• Other Collusion with other students on work to be completed by one student
• Other Lying to or deceiving a faculty member.
Plagiarism:Plagiarism involves the use of quotations without quotation marks, the use of quotations without indication of the source, the use of another's idea without acknowledging the source, the submission of a paper, laboratory report, project, or class assignment (any portion of such) prepared by another person, or incorrect paraphrasing. Park University 2005-2006 Undergraduate Catalog Page 85-87
Attendance Policy:Instructors are required to maintain attendance records and to report absences via the online attendance reporting system.
Park University 2005-2006 Undergraduate Catalog Page 89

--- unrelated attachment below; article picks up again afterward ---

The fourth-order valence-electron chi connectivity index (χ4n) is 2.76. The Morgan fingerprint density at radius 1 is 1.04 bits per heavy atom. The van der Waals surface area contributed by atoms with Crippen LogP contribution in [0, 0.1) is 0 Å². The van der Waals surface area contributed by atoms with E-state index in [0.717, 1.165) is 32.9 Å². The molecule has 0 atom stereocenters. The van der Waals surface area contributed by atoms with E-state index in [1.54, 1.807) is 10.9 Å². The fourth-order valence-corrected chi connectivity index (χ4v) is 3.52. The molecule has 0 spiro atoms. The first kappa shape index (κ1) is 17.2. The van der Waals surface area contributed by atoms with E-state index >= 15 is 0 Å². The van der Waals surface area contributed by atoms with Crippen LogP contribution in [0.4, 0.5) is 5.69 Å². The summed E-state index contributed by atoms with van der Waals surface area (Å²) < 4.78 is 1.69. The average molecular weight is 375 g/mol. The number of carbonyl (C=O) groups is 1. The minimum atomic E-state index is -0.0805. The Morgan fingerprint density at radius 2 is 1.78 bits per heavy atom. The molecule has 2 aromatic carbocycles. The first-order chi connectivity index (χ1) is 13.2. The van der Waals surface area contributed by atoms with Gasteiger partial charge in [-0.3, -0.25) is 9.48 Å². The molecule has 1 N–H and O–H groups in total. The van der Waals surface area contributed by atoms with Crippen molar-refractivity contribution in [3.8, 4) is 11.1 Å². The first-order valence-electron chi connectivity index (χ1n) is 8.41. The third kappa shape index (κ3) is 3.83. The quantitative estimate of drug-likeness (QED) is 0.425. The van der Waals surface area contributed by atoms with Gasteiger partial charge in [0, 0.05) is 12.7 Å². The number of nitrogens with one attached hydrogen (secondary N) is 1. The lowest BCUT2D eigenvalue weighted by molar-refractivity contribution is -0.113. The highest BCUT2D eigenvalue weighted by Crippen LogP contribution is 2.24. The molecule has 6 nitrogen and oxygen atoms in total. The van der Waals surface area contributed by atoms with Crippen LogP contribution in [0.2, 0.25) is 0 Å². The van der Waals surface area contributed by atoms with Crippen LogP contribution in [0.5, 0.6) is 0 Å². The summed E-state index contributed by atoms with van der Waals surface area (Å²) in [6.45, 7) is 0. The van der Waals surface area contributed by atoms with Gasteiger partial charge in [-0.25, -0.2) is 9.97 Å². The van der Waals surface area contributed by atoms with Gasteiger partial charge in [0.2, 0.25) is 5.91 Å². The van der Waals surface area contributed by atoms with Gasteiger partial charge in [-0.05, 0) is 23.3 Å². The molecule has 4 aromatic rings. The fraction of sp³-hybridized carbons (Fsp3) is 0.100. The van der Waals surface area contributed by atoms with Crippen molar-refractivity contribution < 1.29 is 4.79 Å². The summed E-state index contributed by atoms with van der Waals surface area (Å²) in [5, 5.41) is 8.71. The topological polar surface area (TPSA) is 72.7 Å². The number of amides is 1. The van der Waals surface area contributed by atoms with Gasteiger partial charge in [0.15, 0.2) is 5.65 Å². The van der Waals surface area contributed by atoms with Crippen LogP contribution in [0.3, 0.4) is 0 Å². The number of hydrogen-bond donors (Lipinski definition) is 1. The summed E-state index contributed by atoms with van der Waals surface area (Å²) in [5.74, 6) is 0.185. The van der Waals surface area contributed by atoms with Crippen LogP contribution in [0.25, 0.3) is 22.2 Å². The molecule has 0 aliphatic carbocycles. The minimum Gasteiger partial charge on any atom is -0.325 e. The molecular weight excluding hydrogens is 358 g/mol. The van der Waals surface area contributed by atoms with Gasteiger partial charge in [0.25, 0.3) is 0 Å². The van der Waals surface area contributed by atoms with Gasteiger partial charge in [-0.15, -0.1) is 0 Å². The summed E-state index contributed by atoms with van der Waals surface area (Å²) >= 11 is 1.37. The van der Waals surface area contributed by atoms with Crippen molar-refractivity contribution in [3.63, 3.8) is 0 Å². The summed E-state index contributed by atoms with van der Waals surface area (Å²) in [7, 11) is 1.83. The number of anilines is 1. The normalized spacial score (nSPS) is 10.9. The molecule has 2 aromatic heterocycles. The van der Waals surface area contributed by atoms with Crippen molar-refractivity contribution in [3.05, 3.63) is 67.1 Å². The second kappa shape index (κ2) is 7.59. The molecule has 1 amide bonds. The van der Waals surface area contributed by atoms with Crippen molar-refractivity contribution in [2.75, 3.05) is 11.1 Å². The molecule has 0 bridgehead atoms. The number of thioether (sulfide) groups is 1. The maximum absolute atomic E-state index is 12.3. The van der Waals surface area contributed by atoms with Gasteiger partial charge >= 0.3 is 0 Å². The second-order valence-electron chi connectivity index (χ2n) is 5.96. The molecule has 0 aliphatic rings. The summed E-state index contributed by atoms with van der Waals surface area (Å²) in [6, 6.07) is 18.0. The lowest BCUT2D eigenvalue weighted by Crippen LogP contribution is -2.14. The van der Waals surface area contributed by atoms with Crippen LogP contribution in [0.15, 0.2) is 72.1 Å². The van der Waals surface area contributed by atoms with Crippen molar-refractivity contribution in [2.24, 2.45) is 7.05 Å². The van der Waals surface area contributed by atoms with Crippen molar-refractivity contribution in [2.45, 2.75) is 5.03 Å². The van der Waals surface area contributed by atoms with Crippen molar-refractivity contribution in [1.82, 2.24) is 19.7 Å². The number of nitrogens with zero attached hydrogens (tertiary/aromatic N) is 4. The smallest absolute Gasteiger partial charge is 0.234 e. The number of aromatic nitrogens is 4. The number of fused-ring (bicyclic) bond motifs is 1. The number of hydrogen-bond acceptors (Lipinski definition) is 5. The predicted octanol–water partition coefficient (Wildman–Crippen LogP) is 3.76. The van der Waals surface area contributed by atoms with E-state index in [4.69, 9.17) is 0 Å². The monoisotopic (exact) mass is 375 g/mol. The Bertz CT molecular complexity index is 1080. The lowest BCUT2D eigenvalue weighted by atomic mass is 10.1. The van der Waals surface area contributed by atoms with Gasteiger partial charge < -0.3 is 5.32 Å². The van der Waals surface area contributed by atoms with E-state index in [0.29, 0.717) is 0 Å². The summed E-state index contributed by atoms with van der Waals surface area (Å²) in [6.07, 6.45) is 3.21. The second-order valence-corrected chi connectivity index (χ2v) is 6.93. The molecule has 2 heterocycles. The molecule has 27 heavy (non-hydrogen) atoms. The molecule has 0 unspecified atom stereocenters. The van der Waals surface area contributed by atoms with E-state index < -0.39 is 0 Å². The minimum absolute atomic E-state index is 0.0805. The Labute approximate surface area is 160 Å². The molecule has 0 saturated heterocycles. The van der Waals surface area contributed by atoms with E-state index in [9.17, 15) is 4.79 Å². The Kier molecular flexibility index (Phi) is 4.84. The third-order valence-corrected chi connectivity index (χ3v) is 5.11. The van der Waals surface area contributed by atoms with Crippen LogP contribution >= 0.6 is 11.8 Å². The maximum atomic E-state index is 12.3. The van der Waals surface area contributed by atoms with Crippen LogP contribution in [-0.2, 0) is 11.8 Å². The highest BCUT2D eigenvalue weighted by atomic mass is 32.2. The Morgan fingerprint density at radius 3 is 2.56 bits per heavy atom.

Disability Guidelines:Park University is committed to meeting the needs of all students that meet the criteria for special assistance. These guidelines are designed to supply directions to students concerning the information necessary to accomplish this goal. It is Park University's policy to comply fully with federal and state law, including Section 504 of the Rehabilitation Act of 1973 and the Americans with Disabilities Act of 1990, regarding students with disabilities. In the case of any inconsistency between these guidelines and federal and/or state law, the provisions of the law will apply. Park University is committed to meeting the needs of all learners that meet the criteria for special assistance. These guidelines are designed to supply directions to learners concerning the information necessary to accomplish this goal. It is Park University's policy to comply fully with federal and state law, including Section 504 of the Rehabilitation Act of 1973 and the American with Disabilities Act of 1990, regarding learners with disabilities and, to the extent of any inconsistency between these guidelines and federal and/or state law, the provisions of the law will apply. Additional information concerning Park University's policies and procedures related to disability can be found on the Park University web page: http://www.park.edu/disability .